Grado de dificultad: 3 (Por el idioma)
Thanks to “AOC”, we get an opportunity to talk about some “technological progress” issues that only nerds seem to have identified. Some people simply ignore what ethics means.
Facebook is not about nerds
Since there are now about 2.3 billion active Facebook accounts around the world, there is a high probability that you, who read that article, own one.
Of course, in society chats, it’s not trending to admit it. Officially, the Americans are not fond of Facebook anymore.
Mine is rather new. I had to activate one when I started to work with TMN (or should I say “on” TMN, because I saw the blog born).
It was however without any doubt that I activated it: how else would I get people to read the blog?
The problem is not with Facebook’s public, but with its directive board, namely Mark Zuckerberg.
People tend to think that all nerds are alike, I mean, people that don’t consider themselves as nerds.
Just imagine that nerds are normal people, with a passion for science or tricky stuff.
That is the main specificity they have in common, and, yes, it tends to alter a bit their perception of the world (in a less approximate way).
Otherwise, they are as diverse as any other part of humanity. About ethics, among other issues.
About two very different nerds
Enters Mark Zuckerberg
On one end, is Mark Zuckerberg, a powerful mogul, a nerd, undoubtedly.
He recently issued a weird speech at Georgetown University (official FB transcription below):
Personal note and opinion: It’s a typical libertarian statement, getting rid of any concern or contradiction.
It reminds me of a French quote « Ce qui se conçoit bien s’énonce clairement », from Nicolas Boisleau (17th century).
What a lengthy and complicated statement of him, in opposition!
However, the timing of this intervention was not exactly clever: he was a few days from appearing at the “House Committee on Financial Services” to talk about his “Libra” cryptocurrency project.
Or, maybe, he though it would shuffle the card deck. Could have worked with normal politicians, not with another nerd…
After all, he is used to lead this business undisputed.
Enters Alexandria Ocasio-Cortez
On the other end is Alexandria Ocasio-Cortez. Let me be clear: she is one of TMN’s preferred nerds.
She earned it because she has all we care about: She is sharp, straight, and painfully honest.
And she is a member of the House Committee on Financial Services that what summoning Facebook’s CEO.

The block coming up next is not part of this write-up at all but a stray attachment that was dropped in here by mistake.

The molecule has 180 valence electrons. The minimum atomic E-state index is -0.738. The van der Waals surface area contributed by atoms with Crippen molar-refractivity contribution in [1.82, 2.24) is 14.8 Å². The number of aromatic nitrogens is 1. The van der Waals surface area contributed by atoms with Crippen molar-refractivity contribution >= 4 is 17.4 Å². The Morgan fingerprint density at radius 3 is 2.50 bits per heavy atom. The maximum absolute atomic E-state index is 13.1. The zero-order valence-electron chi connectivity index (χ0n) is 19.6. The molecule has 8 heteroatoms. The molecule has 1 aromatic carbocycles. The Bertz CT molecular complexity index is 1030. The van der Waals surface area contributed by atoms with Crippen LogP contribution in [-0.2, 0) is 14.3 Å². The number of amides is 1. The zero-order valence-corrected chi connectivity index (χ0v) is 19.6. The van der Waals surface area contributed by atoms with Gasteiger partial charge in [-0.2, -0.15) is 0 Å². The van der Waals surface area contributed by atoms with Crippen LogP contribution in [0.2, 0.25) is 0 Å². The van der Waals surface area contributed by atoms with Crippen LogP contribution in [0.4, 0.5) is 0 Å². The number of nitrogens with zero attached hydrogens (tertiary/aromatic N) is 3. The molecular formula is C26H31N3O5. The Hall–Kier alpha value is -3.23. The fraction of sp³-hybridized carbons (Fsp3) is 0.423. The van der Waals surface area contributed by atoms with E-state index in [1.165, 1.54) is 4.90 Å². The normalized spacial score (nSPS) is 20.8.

Then, the following exchange takes place:
It’s all about credibility
It starts with “Libra” cryptocurrency project
For many, this video can seem dazzling…
I may be useful to explain was happened in this exchange, not so much about the content (a bit, though) but about the line of questioning.
First, let me remind you what it is about: Facebook wants to launch “Libra” a new cryptocurrency (just like Bitcoin).
People know little about the true reason why Bitcoin’s value skyrocketed.
That truth is ugly: since it’s beyond any control of any government and regulation entity, it’s the perfect currency for the infraworld (drug/weapons/prostitution traffic, pedophilia, and so on).
Why would “Libra” be different? The (very) shady reputation of Facebook’s with greed doesn’t speak in its favor – at all.
“Let us see if you are trustful”
Of course, Rep. Cortez doesn’t work alone. She is the one who sustains the results of a team effort.
She has, however, a very specific way to address issues, far more nerdy than political, and clearly hers.
Her tactic is simple and devastating at the same time.
There is that basic rule: any question has a default answer. Not answering the question validates that answer.
Therefore, it always preferable to answer, first in a short way, then in a more elaborate one if necessary.
In her case, she asks questions that have a clear and already known answer.
In short, she is not exactly asking, she is just checking how the questioned person will answer.
She will face two radically different reactions:
- Some will answer in a very simple way, “yes” or “no”.
- Others will try to avoid the answer. And doing so, they instantly drown.
It is not sure if this will convince the committee, but it was damning.
Business and Ethics
I have very different opinions on the Facebook community, and on the way it is managed and manipulated.
I consider it is managed in an irresponsible way (maybe they are, simply, socially and ethically incompetent).
The Georgetown speech unwillingly highlights that ineptitude.
Apart from the Cambridge Analytica scandal, Facebook made previous disturbing experiments on manipulation:
Facebook emotion experiment sparks criticism
Facebook sorry – almost – for secret psychological experiment on users
So, this is not the first time.
The questioning of AOC was about Zuckerberg’s ability to identify when Facebook puts its users in danger.
He simply failed to see it in real time, on a concrete and simple example.
I must admit, though, that it could also mean that he was so scared by her that he simply got mentally paralyzed.
However, Mark Zuckerberg’s behavior is not different from that of other wealthy people.
When your life has always be about silencing your sense of ethics, can you pretend to be a freedom advocate?
I don’t think so.
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